The shipbuilder closed unchanged at 97.5 Singapore cents on the city-state’s stock exchange. The stock will drop to 80 Singapore cents within the next year, based on 13 analyst estimates compiled in the past three months.
The company’s net income fell 25 percent in the first quarter to S$27.8 million, weighed down by S$13.8 million of expected losses on construction contracts. Full-year earnings will drop about 6 percent to S$131 million, according to the average of 19 analyst estimates compiled by Bloomberg. The stock trades at 17 times expected earnings, the highest among the 12 companies in the Bloomberg World Shipbuilding Index, which trades at a ratio of 10. Only 11 of the index members have earnings estimates.
“Cosco is trading at a premium relative to both the shipbuilding and offshore engineering yards, which is not justified given the company’s poor earnings outlook,” said analyst Robert Bruce at CLSA Ltd., which rates the stock sell and has a 65 Singapore cent target price. “The offshore engineering business is likely to see low margins in the coming years” as it’s taking on a wide range of new products that all have “steep learning curves,” he said in a June 15 note.
This year through May 8, the shipbuilder has won contracts for a wind-turbine installation vessel, two pipe-laying offshore construction vessels, four platform supply vessels, a tender rig, two tender barges, a semi-submersible accommodation vessel and three bulk carriers. The orders are worth $1 billion, according to the company.
In the first quarter, the shipbuilder delivered 12 dry-bulk carriers, a drilling unit and a shuttle tanker. The drill unit was the second of the four ordered by Sevan Drilling. The Norwegian company has options for two more. Cosco Singapore delivered the first rig in November 2009. Delivery was due about a year earlier, according to the March 2007 order announcement.
Cosco Singapore’s dry-bulk ship operations have suffered because global overcapacity and the European debt crisis caused worldwide orders to fall 47 percent to 8.2 million tons in the first five months, according to shipbroker Clarkson Plc.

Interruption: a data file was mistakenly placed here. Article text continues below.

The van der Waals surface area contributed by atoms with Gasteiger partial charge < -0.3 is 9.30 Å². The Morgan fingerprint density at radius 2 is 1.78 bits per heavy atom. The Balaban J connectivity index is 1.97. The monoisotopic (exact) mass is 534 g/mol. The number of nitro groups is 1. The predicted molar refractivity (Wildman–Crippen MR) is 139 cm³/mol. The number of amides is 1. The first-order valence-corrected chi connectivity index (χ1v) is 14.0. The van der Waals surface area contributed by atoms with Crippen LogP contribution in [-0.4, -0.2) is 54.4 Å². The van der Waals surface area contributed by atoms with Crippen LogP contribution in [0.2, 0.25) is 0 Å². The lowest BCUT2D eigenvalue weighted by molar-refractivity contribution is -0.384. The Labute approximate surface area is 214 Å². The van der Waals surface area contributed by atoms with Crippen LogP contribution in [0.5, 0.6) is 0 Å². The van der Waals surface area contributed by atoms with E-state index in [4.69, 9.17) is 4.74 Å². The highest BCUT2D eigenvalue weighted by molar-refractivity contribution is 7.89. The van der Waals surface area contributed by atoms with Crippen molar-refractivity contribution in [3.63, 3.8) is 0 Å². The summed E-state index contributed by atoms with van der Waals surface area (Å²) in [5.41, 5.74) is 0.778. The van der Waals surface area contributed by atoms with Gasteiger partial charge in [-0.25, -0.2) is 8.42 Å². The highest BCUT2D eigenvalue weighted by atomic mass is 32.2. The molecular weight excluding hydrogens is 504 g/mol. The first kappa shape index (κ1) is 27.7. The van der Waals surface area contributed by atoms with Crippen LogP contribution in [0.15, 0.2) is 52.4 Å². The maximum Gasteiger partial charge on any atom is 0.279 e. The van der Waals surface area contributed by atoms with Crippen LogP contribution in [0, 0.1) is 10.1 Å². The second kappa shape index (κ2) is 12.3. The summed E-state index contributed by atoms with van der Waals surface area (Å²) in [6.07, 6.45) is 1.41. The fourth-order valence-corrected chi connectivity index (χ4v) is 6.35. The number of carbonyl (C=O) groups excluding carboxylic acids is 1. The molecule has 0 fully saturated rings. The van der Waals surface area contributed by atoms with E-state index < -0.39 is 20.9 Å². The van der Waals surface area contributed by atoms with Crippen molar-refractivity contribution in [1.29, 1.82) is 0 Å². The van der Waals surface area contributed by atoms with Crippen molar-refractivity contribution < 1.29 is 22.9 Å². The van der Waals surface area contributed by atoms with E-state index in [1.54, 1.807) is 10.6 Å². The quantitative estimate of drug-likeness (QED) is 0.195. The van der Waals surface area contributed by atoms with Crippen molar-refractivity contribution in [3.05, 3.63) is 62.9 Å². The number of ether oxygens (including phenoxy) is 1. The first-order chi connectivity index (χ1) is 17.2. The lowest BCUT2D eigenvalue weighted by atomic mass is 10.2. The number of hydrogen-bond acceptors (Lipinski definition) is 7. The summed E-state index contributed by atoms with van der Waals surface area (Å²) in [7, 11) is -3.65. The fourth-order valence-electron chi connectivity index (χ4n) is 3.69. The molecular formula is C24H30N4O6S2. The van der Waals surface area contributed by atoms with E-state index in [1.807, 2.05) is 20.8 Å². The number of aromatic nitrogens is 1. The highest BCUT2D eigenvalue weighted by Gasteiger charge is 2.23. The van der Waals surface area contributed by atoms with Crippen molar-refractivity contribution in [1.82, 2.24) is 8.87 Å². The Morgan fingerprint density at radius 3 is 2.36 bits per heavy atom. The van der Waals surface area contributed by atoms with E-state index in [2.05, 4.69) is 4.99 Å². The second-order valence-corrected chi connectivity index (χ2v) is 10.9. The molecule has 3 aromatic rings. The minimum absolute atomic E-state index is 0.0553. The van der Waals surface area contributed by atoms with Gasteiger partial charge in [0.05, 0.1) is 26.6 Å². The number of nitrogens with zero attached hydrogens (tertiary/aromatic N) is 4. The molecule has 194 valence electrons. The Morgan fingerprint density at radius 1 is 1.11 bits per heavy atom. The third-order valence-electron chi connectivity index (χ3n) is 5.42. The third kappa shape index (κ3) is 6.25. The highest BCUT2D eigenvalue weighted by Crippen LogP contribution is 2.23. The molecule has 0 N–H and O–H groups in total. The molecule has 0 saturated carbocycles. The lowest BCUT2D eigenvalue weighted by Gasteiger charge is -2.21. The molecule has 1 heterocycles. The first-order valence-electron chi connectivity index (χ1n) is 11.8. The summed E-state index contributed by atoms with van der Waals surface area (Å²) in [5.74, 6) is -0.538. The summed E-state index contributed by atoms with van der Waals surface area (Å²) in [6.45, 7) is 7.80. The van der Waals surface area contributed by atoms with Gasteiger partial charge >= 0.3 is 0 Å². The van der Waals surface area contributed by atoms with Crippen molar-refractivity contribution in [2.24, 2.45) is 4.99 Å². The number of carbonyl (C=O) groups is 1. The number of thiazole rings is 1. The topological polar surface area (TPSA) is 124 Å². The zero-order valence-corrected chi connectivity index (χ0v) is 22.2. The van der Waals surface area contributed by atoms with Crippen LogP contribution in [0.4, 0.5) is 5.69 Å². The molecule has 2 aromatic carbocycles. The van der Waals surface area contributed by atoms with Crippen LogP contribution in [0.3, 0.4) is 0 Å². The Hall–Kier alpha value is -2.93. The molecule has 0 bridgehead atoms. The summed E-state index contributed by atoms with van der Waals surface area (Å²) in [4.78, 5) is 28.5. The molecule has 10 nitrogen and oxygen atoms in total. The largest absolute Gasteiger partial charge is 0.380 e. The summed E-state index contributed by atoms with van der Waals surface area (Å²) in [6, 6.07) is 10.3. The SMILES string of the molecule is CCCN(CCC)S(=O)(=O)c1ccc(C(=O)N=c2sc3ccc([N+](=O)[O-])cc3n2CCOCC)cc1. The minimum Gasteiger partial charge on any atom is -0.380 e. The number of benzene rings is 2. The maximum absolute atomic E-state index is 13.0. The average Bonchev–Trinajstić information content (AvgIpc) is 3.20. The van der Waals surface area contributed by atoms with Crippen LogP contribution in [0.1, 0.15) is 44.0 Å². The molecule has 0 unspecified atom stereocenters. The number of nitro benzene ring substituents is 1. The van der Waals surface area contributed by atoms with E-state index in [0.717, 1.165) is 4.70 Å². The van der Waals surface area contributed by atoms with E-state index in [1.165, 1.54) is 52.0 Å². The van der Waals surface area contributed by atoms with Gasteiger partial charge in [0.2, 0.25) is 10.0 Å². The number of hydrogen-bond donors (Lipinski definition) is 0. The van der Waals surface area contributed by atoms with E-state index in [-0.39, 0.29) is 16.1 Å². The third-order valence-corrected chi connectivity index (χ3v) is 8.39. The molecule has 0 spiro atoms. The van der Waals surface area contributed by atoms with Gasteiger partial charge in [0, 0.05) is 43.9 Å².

The company will work through most of its dry-bulk orders by the end of June, increasing pressure to find new work, DBS Vickers Securities analysts Janice Chua and Ho Pei Hwa said in a note last month. Furthermore, at least some of the company’s 47 orders in hand may be at risk of cancellation if a slump in dry-bulk rates continues, according to OCBC.
The slowdown has also prompted other Chinese shipbuilders to target the offshore market. China Rongsheng Heavy Industries Group Holdings Ltd. intends to win 40 percent of its orders from the sector by 2015, it said last month. It had no such orders on its books at the end of December after delivering a cable-laying vessel in May last year. Yangzijiang Shipbuilding Holdings Ltd. aims to win its first order for a jack-up rig this year after the formation of a venture with Qatar Investment Corp.
“A lot of shipbuilders are vowing to expand into offshore, but it’s easier said than done,” said Bao Zhangjing, deputy director of the China Shipbuilding Industry Economic Research Center. “The technical threshold for offshore is so much higher.”